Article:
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Fees & Funding > How Does Equity Release Work? The Different Types

How Does Equity Release Work? The Different Types

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Equity release allows homeowners aged 55 or older to release tax-free money from the value of their homes. How much money they’re able to release depends on their age and the value of their property. This money can then be claimed as one lump sum, or as several smaller payments.

Although equity release allows people to use the money they’ve built up in their property (without having to move or sell), it does come with certain risks.

In this article, we’ve explained what equity release is, how it works and whether it’s the right choice for you.

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In this article:

  1. What is equity release?
  2. Who is eligible for equity release?
  3. The different types of equity release
  4. How does equity release work?
  5. How much does it cost?
  6. Advantages and disadvantages
  7. Things to consider before getting an equity release
  8. Alternatives
  9. Can equity release be used to pay for care?
  10. Is equity release the right option for you?

What is Equity Release?

Through equity release, homeowners aged 55 and over can release tax-free money from the value of their homes. This is a long-term loan that will be eventually repaid using your home once you pass away or need to go into long-term care (such as a residential care home or nursing care home).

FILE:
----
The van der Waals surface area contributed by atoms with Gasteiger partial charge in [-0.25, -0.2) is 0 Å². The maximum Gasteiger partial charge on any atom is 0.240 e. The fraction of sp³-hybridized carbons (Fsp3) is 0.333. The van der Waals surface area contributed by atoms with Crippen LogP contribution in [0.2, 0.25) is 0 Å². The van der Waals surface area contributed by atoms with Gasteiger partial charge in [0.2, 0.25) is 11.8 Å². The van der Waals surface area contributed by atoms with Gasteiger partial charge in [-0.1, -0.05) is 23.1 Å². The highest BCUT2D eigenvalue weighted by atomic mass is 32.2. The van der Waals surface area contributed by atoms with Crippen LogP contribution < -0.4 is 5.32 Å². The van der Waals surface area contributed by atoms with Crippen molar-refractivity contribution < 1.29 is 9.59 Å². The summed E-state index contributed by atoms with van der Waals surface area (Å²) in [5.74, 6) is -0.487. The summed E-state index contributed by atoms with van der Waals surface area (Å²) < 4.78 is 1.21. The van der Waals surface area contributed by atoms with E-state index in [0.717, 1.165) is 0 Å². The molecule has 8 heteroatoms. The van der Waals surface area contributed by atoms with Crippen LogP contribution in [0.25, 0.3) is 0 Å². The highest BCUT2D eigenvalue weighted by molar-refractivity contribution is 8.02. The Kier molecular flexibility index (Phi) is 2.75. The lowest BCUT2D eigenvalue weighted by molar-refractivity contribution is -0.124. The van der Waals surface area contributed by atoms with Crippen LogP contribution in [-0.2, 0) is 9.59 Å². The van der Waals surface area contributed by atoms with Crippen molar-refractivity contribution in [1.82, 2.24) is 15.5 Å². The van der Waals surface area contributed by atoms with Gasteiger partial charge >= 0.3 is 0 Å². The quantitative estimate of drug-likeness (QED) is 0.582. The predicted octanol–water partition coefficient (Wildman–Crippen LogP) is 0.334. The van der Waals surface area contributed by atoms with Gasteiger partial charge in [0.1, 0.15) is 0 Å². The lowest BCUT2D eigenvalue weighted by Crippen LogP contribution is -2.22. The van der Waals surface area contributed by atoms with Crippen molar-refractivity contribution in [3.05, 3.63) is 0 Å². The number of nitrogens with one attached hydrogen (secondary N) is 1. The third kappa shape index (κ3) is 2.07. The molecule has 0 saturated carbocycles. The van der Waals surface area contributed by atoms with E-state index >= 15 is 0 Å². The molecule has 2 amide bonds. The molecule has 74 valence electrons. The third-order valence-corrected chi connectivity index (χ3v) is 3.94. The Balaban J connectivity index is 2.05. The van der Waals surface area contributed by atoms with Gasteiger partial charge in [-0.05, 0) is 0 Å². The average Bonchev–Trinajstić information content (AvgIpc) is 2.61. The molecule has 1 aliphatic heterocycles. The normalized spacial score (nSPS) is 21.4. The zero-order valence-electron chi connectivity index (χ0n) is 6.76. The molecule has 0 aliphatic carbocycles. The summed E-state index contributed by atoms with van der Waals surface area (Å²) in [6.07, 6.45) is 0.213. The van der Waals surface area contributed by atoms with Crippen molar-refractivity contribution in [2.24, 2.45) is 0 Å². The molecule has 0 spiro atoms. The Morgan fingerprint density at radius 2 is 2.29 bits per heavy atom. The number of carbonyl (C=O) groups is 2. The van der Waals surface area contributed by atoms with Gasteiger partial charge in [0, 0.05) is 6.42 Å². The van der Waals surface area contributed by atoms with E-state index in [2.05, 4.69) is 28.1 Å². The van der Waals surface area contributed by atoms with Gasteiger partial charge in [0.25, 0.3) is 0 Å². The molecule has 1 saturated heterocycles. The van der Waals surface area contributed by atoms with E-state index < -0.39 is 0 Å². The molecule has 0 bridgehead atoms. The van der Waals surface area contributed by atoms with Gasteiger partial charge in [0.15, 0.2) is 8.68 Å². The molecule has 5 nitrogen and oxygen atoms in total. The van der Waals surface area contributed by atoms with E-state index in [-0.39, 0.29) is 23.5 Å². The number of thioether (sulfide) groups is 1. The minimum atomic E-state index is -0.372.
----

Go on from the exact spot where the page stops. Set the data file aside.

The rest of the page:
There are several reasons why people get an equity release, including:

  • Help children or other family members with financial difficulties or buying their own homes (you may also wish to help pay for other major events such as a wedding)
  • Fund leisure activities
  • Travel the world
  • Pay off an outstanding mortgage
  • Pay one-off private medical bills (or pay for ongoing home care)
  • Pay off any loans
  • Make home improvements
  • Have some extra income to make retirement living more enjoyable

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Who is Eligible For Equity Release?

To be eligible, you must be at least 55 years old. This is the case for an equity release lifetime mortgage.

To be eligible for a home reversion plan, you may need to be at least 60 or 65 years old (this varies from provider to provider).